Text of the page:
Even when it comes to the actual schooling, Chase feels that it doesn’t pose any real hurdles. “It’s easy. We have our education advisor Bernie who helps us with what we need to get done. It’s been a smooth transition I think and everything’s been going pretty good so far.” In fact, Chase has maintained the high merit level grades he had before playing in the WHL.
Being from Sherwood Park [Edmonton] and growing up hockey, Chase’s favourite team was and still is the Oilers but Chase was able to put his feelings and preferences aside when it came to being drafted. Like me, he had to make the move from Edmonton to Calgary for work. “It was pretty exciting getting drafted, and being drafted here, it was still close to home.
“It is Calgary, and it is the Flames, but I’ve learned to cheer for the Flames too, and the Oilers, but mostly the Oilers. I just hope that the Flames do well too. Not as good as the Oilers” Chase explained with a laugh. He couldn’t help but laugh since my eyebrows rose as soon as he said he wished the Flames well. Chase is a very intelligent young man; he will always know what to say and how to phrase it throughout his hockey career. I knew exactly how he must feel though; he is now a member of the extended Flames family and you can’t help but have warm feelings for your family. Well, most times.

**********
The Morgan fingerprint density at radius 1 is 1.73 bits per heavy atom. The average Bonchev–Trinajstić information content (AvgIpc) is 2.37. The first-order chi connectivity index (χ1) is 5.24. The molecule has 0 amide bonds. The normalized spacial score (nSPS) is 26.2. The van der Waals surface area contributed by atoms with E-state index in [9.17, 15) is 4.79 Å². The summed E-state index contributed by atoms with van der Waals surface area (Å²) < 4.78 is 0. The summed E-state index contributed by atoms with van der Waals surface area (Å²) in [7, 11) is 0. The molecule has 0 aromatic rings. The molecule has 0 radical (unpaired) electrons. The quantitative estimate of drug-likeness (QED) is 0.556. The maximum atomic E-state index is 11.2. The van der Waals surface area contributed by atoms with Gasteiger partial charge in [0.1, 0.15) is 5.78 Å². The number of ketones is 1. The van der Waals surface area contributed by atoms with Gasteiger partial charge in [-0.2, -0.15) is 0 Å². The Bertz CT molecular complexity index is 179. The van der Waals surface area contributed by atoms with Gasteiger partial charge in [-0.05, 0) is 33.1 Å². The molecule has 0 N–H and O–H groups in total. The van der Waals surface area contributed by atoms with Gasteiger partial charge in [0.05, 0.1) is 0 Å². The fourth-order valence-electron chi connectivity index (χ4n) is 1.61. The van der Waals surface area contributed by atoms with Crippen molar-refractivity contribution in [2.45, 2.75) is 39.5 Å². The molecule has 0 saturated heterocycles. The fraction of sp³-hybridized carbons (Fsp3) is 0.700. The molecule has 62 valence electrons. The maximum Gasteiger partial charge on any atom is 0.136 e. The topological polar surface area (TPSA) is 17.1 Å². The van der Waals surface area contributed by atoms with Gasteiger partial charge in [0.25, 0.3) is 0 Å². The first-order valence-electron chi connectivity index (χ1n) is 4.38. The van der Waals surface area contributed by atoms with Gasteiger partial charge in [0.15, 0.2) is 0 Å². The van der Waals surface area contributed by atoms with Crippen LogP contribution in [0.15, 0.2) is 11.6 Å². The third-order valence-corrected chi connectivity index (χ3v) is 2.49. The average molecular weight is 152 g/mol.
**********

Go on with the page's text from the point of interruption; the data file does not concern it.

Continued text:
At least Chase is not alone when it comes to his favourite NHL team, “Me and Jaynen Rissling, we always try to watch them together and try to see how the Nuge is doing and all of those guys. We try to keep up with it as much as we can.”
There is another bonus for both Chase and Rissling, they get to play in Edmonton 4 times during the season and when they can’t go to see their friends and families, their families can make the trip down to Calgary for a weekend home stand something that most players in the dub do not experience and Chase knows that all too well “Lots of other guys they don’t get to see their families, they don’t get that privilege so I’m a pretty lucky guy.”
In his first season with the Hitmen Chase played 65 games, including 5 playoff games, scored 7 goals, put up 30 points, had 52 penalty minutes (11 of those from the 5 playoff games), and finished with a +2. Not bad for a rookie, but there is always room for improvement.